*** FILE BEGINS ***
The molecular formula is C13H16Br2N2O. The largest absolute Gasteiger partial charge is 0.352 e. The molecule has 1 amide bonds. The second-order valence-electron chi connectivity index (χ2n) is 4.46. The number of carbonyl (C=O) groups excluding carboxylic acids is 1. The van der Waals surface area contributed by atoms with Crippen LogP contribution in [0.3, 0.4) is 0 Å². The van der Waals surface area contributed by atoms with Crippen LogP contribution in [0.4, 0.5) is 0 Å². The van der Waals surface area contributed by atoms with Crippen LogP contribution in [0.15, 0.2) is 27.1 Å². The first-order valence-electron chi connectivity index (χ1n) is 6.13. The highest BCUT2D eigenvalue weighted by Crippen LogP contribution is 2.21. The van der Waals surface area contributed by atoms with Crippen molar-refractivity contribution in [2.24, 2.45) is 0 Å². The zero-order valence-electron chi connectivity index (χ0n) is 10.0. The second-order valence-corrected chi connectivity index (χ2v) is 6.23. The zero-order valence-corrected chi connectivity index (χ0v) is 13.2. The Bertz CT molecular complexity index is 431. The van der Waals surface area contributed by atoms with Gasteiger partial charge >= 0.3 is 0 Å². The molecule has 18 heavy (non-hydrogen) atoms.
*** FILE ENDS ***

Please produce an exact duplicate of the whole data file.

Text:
The molecular formula is C13H16Br2N2O. The largest absolute Gasteiger partial charge is 0.352 e. The molecule has 1 amide bonds. The second-order valence-electron chi connectivity index (χ2n) is 4.46. The number of carbonyl (C=O) groups excluding carboxylic acids is 1. The van der Waals surface area contributed by atoms with Crippen LogP contribution in [0.3, 0.4) is 0 Å². The van der Waals surface area contributed by atoms with Crippen LogP contribution in [0.4, 0.5) is 0 Å². The van der Waals surface area contributed by atoms with Crippen LogP contribution in [0.15, 0.2) is 27.1 Å². The first-order valence-electron chi connectivity index (χ1n) is 6.13. The highest BCUT2D eigenvalue weighted by Crippen LogP contribution is 2.21. The van der Waals surface area contributed by atoms with Crippen molar-refractivity contribution in [2.24, 2.45) is 0 Å². The zero-order valence-electron chi connectivity index (χ0n) is 10.0. The second-order valence-corrected chi connectivity index (χ2v) is 6.23. The zero-order valence-corrected chi connectivity index (χ0v) is 13.2. The Bertz CT molecular complexity index is 431. The van der Waals surface area contributed by atoms with Gasteiger partial charge >= 0.3 is 0 Å². The molecule has 18 heavy (non-hydrogen) atoms.